Adult male Swiss mice (25-30g) are premedicated with Atropine (0.2 mg/Kg, s.c.) to reduce vagal tone and then anesthetized with an intraperitoneal injection of Ketamine (90-120 mg/Kg) and Xylazine (10 mg/Kg). The animal is placed on an electronically controlled heating pad (Insight) to ensure body temperature is maintained at 37°C, as induction of sedation takes some minutes. The anesthesia level is checked throughout the procedure by testing the absence of withdrawal reflex. Anesthetic dosage should be ajusted for each strain/colony. Depending on the animal and duration of the surgery, additional doses of Ketamine may be necessary. After that, saline (NaCl 0,9%) is applied on both eyes to protect the corneas from drying out and test the absence of the blink reflex in this first moment. The fur over the entire head is shaved with a trimmer to ensure the minimum contact with unsterile areas. Local anesthetic (Xylocaine) is applied to the ear bars to prevent discomfort. Only once withdrawal and blink reflex have vanished, indicating the level of anesthesia is deep enough for surgery (stage 3), the animal is positioned on the stereotaxic frame using mouth-piece and ear bars specially designed for this species (Insight). Once positionated, an ophthalmologic ointment (MARCA) is applied to protect the animal eyes throughout all surgery. Only after be sure that the eyes are correctly protected, the procedure continue with the disinfection of the skin of the surgical region by repeating three applications of povidone iodine followed by 70% Ethanol, using sterile cottons swabs After, proper placement of the ear bars is ensured by testing for sideways movements of the head (the head must not move to ensure that the bars are securely fixed). Proper dorsoventral inclination of the head will be verified later when skull landmarks are revealed. A sagittal incision (1.5 cm) is made with a sterile scalpel (#15 blade). The periosteum over the area of interest is gently scraped away with a new blade, and the bone is wiped clean with sterile gaze and cotton swabs, to uncover skull landmarks: bregma is defined as the point of intersection of sagittal and coronal sutures, while lambda is the point of intersection of the sagittal suture and the best fit line passing through the left and right portions of the lambdoid suture. The tip of a vertically aligned reference needle is first zeroed at the bregma, under examination through the surgical microscope, and then moved as to touch the lambda point. If the head is properly positioned, lambda should be at the same dorso-ventral level as bregma, and both landmarks should be distant by 4.2 mm along the rostro-caudal axis. If not, the ears bars and nosepiece should be loosen and the head delicately tilted around the interaural axis, in order to achieve the desired position, which defines the "flat skull" reference for stereotaxical measures. The tip of the reference needle is then positioned at the desired coordinates: anterior-posterior (AP +0.5 mm) and lateral (L -2.0 mm, left). The location is marked on the skull and a small (1.2 mm diameter) hole is opened with a sterilized drill bit, using intermittent action to prevent heat the area. Bone fragments are carefully removed with a dental curette and washed with sterile warm 0.9% NaCl. The sterilized 5 μl Hamilton syringe (26s gauge; 0.47 mm outer diameter) is loaded with the 6-OHDA solution (or vehicle for control animals) and vertically aligned in the stereotaxic apparatus. The tip of the needle (type 2 or 12° bevel) is then inserted into the opened hole, until touch the pial surface, to determinate the reference point of the dorso-ventral coordinate. Once determinate this coordinate, the needle is slowly lowered to reach the coordinates of the striatum (AP: +0.5; L: -2.0 and DV: -3.0 mm, below pial surface7). The 6-OHDA solution (10 μg 6-OHDA in 0.9% NaCl with 0.02% ascorbic acid), which was prepared and filtered inside a laminar flow hood, and must be protected from light by aluminum foil throughout the procedure, is then injected at a flow rate of 0.1μL/min. For control animals, an equal volume of vehicle (0.02% ascorbic acid and 0.9% NaCl in sterile water) is injected. Once the entire 2.0 μL has been injected, the syringe is kept in place for 5 min before being very slowly retracted from the brain, in no less than in 5 minutes. The skull is cleaned and the incision is closed using a #6-0 nylon suture (Shalon). To take a extra care against infection, a local antibiotic ointment, such as neomycin, may be applied to the sutured skin. Animals are removed from the frame, given 0.5 ml of saline (sc.) to prevent dehydration, and kept warm and under close observation until full recovery. They are then housed with food and water ad libitum. Analgesic is added to the drinking water bottle for the first two days after surgery (given an average daily water consumption of 5.5 ml, and a recommended dosage of 0.03 mg Ibuprofen/g of body weight/day; add 0,82 mL of 20 mg/mL Ibuprofen-Abbott suspension to 100 mL drinking water). Mice usually recover promptly from the procedure, wandering and reaching for water food pellets easily. In any case of apparent discomfort, or any sign of infection, animals should be euthanized according to local guidelines.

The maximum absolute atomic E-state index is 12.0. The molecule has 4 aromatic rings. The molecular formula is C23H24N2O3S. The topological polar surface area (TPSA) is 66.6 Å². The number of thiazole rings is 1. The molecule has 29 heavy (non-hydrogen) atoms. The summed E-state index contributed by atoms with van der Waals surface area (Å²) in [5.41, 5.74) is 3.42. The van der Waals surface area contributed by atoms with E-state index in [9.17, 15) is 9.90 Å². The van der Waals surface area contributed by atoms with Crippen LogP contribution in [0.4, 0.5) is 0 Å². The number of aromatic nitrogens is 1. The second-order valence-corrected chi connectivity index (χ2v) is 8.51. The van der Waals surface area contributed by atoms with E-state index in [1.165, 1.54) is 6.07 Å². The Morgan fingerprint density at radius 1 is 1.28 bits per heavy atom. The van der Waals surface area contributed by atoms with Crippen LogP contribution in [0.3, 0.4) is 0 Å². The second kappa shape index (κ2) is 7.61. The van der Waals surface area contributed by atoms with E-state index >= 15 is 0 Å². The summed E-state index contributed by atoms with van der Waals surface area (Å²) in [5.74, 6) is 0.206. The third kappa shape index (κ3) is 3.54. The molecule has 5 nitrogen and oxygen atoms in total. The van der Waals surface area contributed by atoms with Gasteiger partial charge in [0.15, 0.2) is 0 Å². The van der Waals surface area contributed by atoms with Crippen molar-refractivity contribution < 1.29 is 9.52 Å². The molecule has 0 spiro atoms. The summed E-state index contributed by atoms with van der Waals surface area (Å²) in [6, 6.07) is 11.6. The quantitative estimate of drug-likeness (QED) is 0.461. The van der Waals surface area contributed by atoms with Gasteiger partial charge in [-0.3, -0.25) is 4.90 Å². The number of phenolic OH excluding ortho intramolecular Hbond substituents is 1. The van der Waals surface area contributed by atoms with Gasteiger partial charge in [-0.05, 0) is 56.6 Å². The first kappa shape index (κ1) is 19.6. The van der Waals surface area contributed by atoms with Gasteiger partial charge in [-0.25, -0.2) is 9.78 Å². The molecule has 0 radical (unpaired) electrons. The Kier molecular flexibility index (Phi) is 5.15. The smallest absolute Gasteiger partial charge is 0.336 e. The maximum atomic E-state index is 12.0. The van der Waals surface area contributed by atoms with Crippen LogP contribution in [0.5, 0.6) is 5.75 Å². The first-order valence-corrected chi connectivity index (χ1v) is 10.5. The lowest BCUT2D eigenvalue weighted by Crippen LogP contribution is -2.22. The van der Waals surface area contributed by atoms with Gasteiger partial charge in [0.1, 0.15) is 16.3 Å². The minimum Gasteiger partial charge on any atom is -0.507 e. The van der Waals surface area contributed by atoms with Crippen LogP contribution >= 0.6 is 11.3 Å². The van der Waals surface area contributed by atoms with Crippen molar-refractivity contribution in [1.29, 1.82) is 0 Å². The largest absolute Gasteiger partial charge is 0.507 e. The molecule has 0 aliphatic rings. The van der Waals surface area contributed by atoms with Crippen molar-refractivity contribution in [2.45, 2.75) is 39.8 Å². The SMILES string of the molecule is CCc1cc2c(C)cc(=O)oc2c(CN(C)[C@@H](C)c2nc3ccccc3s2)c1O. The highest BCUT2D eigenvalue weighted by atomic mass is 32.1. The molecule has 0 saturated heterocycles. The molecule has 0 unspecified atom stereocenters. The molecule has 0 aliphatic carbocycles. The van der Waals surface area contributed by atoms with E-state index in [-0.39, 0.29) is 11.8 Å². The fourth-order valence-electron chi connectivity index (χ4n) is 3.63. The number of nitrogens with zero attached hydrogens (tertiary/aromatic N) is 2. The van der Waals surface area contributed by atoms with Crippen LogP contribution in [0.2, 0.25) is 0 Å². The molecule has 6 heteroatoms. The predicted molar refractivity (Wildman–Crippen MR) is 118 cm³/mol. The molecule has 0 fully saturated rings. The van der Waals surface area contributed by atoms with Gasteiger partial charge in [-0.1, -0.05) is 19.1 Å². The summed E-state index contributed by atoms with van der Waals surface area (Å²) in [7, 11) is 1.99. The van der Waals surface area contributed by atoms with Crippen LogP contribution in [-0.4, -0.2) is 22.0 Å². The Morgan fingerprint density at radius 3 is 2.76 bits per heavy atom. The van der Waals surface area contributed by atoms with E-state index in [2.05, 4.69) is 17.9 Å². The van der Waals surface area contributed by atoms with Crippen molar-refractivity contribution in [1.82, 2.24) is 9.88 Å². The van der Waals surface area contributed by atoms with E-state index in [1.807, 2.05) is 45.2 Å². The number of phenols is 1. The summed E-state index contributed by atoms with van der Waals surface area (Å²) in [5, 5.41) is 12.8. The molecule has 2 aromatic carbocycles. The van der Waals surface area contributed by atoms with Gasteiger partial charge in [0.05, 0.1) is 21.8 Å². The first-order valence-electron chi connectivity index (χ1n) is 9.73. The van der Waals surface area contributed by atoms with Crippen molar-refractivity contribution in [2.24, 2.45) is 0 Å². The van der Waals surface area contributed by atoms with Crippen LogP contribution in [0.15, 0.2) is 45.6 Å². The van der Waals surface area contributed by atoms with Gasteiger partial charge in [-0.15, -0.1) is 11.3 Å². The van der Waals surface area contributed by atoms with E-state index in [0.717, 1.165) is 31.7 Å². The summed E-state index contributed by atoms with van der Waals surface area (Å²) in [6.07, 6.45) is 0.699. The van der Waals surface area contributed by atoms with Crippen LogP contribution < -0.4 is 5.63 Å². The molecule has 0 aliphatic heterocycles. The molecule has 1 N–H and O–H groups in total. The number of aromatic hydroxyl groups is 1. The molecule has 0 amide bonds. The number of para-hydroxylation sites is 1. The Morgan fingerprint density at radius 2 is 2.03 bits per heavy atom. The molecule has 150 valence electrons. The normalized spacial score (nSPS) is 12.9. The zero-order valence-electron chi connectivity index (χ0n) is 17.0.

2 - Behavioral test